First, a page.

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, 23 (1), 68-72

The Danger of Being Too Sympathetic: Norepinephrine in Alzheimer's Disease and Graying of Hair

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The Danger of Being Too Sympathetic: Norepinephrine in Alzheimer's Disease and Graying of Hair

Andrew R Mendelsohn et al. Rejuvenation Res.

Abstract

Although alterations in the sympathetic nervous system (SNS) with age have been reported, and serious degenerative diseases of the autonomic nervous system such as multiple system atrophy are more likely to strike older people, connections between dysregulated adrenergic receptors and age-associated diseases and phenotypes have not been well studied. Two recent reports suggest that SNS may be more closely connected than previously appreciated. First, low nanomolar concentrations of Alzheimer's disease (AD)-associated Aβ42-amyloid oligomers alter signaling by SNS neurotransmitter norepinephrine (NE) to sufficiently activate kinase GSK3β to hyperphosphorylate tau, a key mediator of neurotoxicity in AD. Connecting beta-amyloid to tau in AD has been a key quest in understanding AD and developing therapeutics. The α2 adrenergic receptor inhibitory drug idazoxan reduces GSK3β activity and tau phosphorylation in AD mice with improved cognitive function, even in the presence of beta-amyloid deposits. In this study, SNS activation in the brain coupled with problematic Aβ42-amyloid oligomers result in serious consequences that can be ameliorated by reducing SNS signaling. A second example of the detrimental effects of increased SNS signaling is the premature graying of hair in response to stress. Secretion of NE resulting from stress causes differentiation of most hair pigment melanocyte stem cells (MeSCs) into melanocytes, rapidly depleting the hair follicle of pigment-producing cells as mature melanocytes undergo apoptosis and MeSCs are eventually eliminated. Blockade of NE SNS signaling preserves hair coloration in stressed animals. Increased SNS activation has serious apparently irreversible effects on homeostasis in both situations. Although neither report directly addresses aging, given that AD and the loss of hair pigmentation have strong age associations, it is of interest to better understand the role that SNS has in promoting age-associated phenotypes generally and determine if tuning the SNS through drug-mediated attenuation of SNS signaling may be of medical benefit.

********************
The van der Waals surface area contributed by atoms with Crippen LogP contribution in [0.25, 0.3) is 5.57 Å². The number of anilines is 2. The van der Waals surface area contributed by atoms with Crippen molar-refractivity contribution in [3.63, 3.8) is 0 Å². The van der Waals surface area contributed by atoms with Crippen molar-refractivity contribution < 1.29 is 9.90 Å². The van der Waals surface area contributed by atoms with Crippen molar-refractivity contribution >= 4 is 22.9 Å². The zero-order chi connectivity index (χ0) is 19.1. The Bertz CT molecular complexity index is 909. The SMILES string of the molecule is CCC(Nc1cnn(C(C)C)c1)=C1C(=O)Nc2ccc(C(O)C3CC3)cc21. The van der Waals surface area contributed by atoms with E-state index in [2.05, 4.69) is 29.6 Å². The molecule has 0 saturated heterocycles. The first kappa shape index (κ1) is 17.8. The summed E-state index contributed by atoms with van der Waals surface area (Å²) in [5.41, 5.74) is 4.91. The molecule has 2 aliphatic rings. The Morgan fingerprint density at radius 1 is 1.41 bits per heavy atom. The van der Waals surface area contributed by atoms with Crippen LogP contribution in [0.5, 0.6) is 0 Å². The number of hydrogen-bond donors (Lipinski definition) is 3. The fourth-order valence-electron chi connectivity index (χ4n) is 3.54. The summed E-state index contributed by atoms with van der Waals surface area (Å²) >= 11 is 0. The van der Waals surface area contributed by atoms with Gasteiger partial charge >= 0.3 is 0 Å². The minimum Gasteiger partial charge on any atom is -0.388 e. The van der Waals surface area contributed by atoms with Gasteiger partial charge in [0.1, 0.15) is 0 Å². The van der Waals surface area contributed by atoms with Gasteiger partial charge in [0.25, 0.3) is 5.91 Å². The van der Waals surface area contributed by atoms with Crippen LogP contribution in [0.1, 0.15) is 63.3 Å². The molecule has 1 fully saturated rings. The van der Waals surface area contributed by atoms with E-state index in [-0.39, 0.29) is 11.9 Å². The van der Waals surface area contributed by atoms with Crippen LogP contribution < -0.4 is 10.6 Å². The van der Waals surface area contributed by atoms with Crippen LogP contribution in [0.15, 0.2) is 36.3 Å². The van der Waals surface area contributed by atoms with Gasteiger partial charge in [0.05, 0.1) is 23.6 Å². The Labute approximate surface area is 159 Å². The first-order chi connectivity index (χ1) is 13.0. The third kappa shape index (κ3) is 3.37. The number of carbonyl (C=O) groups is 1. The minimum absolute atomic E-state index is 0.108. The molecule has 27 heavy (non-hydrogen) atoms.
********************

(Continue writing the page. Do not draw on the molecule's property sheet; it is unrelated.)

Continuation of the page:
Keywords: Alzheimer's disease; beta-amyloid; gray hair; sympathetic nervous system; tau.

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